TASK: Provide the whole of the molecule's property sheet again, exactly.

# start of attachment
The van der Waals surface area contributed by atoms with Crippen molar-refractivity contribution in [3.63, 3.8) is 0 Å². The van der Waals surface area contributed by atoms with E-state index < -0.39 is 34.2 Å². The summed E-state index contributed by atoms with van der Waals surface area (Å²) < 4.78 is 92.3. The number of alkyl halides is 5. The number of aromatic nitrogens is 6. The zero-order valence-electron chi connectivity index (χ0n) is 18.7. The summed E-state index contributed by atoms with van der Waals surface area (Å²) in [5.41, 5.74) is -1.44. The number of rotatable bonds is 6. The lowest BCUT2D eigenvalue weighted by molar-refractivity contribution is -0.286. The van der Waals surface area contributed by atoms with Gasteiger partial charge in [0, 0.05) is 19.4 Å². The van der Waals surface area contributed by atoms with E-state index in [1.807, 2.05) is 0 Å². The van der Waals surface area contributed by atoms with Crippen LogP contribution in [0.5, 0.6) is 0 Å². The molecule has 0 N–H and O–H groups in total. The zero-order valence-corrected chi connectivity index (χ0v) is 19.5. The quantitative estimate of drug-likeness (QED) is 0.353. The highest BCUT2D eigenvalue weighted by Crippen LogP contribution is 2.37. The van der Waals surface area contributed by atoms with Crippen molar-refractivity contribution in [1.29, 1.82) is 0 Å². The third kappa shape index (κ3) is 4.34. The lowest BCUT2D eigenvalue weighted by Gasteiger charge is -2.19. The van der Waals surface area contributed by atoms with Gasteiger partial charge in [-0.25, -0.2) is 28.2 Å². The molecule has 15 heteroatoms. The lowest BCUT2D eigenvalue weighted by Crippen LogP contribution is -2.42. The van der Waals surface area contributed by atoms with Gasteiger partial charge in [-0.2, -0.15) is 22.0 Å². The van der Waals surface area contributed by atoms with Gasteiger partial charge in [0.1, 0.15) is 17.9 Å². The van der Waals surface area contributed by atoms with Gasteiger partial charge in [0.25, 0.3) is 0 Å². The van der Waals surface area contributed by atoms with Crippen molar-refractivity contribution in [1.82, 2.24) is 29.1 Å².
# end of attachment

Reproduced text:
The van der Waals surface area contributed by atoms with Crippen molar-refractivity contribution in [3.63, 3.8) is 0 Å². The van der Waals surface area contributed by atoms with E-state index < -0.39 is 34.2 Å². The summed E-state index contributed by atoms with van der Waals surface area (Å²) < 4.78 is 92.3. The number of alkyl halides is 5. The number of aromatic nitrogens is 6. The zero-order valence-electron chi connectivity index (χ0n) is 18.7. The summed E-state index contributed by atoms with van der Waals surface area (Å²) in [5.41, 5.74) is -1.44. The number of rotatable bonds is 6. The lowest BCUT2D eigenvalue weighted by molar-refractivity contribution is -0.286. The van der Waals surface area contributed by atoms with Gasteiger partial charge in [0, 0.05) is 19.4 Å². The van der Waals surface area contributed by atoms with E-state index in [1.807, 2.05) is 0 Å². The van der Waals surface area contributed by atoms with Crippen LogP contribution in [0.5, 0.6) is 0 Å². The molecule has 0 N–H and O–H groups in total. The zero-order valence-corrected chi connectivity index (χ0v) is 19.5. The quantitative estimate of drug-likeness (QED) is 0.353. The highest BCUT2D eigenvalue weighted by Crippen LogP contribution is 2.37. The van der Waals surface area contributed by atoms with Crippen molar-refractivity contribution in [1.29, 1.82) is 0 Å². The third kappa shape index (κ3) is 4.34. The lowest BCUT2D eigenvalue weighted by Gasteiger charge is -2.19. The van der Waals surface area contributed by atoms with Gasteiger partial charge in [-0.25, -0.2) is 28.2 Å². The molecule has 15 heteroatoms. The lowest BCUT2D eigenvalue weighted by Crippen LogP contribution is -2.42. The van der Waals surface area contributed by atoms with Gasteiger partial charge in [-0.2, -0.15) is 22.0 Å². The van der Waals surface area contributed by atoms with Gasteiger partial charge in [0.1, 0.15) is 17.9 Å². The van der Waals surface area contributed by atoms with Gasteiger partial charge in [0.25, 0.3) is 0 Å². The van der Waals surface area contributed by atoms with Crippen molar-refractivity contribution in [1.82, 2.24) is 29.1 Å².